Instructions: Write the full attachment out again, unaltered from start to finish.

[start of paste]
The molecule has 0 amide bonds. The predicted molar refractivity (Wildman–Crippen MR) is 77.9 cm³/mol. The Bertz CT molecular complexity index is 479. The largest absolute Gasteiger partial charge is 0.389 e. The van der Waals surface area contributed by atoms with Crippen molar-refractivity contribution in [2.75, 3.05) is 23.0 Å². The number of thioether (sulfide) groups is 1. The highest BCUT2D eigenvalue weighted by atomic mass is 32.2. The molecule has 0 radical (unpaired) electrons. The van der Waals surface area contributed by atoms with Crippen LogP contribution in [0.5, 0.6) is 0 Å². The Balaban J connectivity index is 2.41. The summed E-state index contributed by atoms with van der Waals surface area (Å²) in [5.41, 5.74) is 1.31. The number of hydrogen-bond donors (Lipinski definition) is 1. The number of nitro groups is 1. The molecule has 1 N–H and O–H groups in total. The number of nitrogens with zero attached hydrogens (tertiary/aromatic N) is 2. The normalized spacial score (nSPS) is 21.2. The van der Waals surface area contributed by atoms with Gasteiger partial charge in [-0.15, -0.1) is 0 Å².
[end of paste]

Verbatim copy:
The molecule has 0 amide bonds. The predicted molar refractivity (Wildman–Crippen MR) is 77.9 cm³/mol. The Bertz CT molecular complexity index is 479. The largest absolute Gasteiger partial charge is 0.389 e. The van der Waals surface area contributed by atoms with Crippen molar-refractivity contribution in [2.75, 3.05) is 23.0 Å². The number of thioether (sulfide) groups is 1. The highest BCUT2D eigenvalue weighted by atomic mass is 32.2. The molecule has 0 radical (unpaired) electrons. The van der Waals surface area contributed by atoms with Crippen LogP contribution in [0.5, 0.6) is 0 Å². The Balaban J connectivity index is 2.41. The summed E-state index contributed by atoms with van der Waals surface area (Å²) in [5.41, 5.74) is 1.31. The number of hydrogen-bond donors (Lipinski definition) is 1. The number of nitro groups is 1. The molecule has 1 N–H and O–H groups in total. The number of nitrogens with zero attached hydrogens (tertiary/aromatic N) is 2. The normalized spacial score (nSPS) is 21.2. The van der Waals surface area contributed by atoms with Gasteiger partial charge in [-0.15, -0.1) is 0 Å².